WASHINGTON — District of Columbia residents will vote in November on whether to legalize marijuana, setting up another possible fight with Congress over drug laws in the nation’s capital.
The three-member D.C. Board of Elections voted unanimously Wednesday to add an initiative on marijuana legalization to the ballot in November. Activists gathered more than the necessary 22,600 signatures to put the issue before voters.
Earlier this year, Mayor Vincent Gray signed a decriminalization law that makes possession of less than one ounce of marijuana a civil offense punishable by a $25 fine. The law took effect last month, and D.C. police have started writing tickets for possession. Smoking in public and possession on federal property remain illegal.
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But some members of Congress are seeking to block the decriminalization law and the legalization effort. The Republican-led House approved a spending bill last month with an amendment attached that would bar the District from spending money to liberalize pot laws. The amendment was added by GOP Rep. Andy Harris of Maryland.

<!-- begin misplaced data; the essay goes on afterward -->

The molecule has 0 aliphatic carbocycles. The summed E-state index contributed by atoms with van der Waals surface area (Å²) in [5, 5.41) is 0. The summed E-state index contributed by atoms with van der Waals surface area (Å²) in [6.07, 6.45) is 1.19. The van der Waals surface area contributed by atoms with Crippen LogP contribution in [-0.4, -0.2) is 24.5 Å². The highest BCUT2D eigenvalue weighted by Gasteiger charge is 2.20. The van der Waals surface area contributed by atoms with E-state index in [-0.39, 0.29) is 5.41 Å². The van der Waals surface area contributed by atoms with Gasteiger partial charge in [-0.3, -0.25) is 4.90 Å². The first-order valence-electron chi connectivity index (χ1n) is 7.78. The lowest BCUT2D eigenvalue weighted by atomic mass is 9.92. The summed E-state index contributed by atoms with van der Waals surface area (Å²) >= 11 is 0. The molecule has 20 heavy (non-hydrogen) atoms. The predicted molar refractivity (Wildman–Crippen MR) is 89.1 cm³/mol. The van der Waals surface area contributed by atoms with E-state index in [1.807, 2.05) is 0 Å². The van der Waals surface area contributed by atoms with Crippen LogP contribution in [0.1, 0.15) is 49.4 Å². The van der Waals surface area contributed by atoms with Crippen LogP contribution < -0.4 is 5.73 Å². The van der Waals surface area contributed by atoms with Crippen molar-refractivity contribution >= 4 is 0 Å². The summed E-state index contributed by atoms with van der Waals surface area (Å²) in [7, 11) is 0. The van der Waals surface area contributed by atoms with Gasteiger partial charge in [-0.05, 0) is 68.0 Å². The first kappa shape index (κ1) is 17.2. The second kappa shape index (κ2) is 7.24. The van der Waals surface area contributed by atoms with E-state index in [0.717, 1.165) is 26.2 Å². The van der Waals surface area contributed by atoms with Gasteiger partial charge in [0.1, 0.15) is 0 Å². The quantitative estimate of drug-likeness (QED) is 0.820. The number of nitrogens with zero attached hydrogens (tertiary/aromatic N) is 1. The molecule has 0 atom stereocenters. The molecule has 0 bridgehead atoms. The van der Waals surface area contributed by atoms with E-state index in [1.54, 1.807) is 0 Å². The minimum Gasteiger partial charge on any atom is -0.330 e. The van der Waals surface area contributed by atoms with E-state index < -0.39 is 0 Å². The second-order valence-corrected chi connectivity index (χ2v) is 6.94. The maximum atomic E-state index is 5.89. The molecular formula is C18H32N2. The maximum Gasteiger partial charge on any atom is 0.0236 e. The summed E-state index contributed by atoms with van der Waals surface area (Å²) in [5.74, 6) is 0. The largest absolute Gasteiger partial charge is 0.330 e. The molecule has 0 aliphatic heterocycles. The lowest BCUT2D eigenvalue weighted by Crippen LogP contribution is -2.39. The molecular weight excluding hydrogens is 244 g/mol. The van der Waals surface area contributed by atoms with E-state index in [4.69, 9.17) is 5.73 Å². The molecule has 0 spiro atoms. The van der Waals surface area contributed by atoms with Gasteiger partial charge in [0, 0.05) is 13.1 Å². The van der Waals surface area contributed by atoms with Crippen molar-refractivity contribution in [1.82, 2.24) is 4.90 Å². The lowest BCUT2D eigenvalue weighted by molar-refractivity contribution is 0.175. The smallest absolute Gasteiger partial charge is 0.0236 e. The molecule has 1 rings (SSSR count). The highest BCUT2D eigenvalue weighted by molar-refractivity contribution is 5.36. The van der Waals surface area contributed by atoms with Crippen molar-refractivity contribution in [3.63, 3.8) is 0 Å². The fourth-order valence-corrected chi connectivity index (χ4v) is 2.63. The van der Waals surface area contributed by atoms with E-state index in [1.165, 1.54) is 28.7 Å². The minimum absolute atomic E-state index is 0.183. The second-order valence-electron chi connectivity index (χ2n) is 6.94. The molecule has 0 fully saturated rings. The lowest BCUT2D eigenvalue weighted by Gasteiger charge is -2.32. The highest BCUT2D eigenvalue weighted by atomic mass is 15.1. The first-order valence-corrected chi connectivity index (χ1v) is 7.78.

One of the leaders of the petition drive, Adam Eidinger, said he doubted the Harris amendment would become law, calling it one of several “poison pill” measures intended to prevent Congress from approving a major spending bill.
“I’m not even worried about Congress anymore,” Eidinger said. “The Harris amendment is a joke.”
Recent history has shown that the federal government can effectively block an initiative approved by District voters. Last year, voters approved an amendment to the city charter that would give the District the power to spend local tax dollars without authorization by Congress. But the mayor declined to enforce it after the Government Accountability Office, the investigative arm of Congress, said it had “no legal effect.”
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Congress also used amendments to block the District from launching its medical marijuana program for 10 years after voters approved it.
If approved, the new initiative would allow people 21 or older to possess up to 2 ounces of pot and to grow up to six marijuana plants at home. It does not address the sale of the drug, leaving it to the D.C. Council to decide whether the city should tax and regulate marijuana like Colorado and Washington state.
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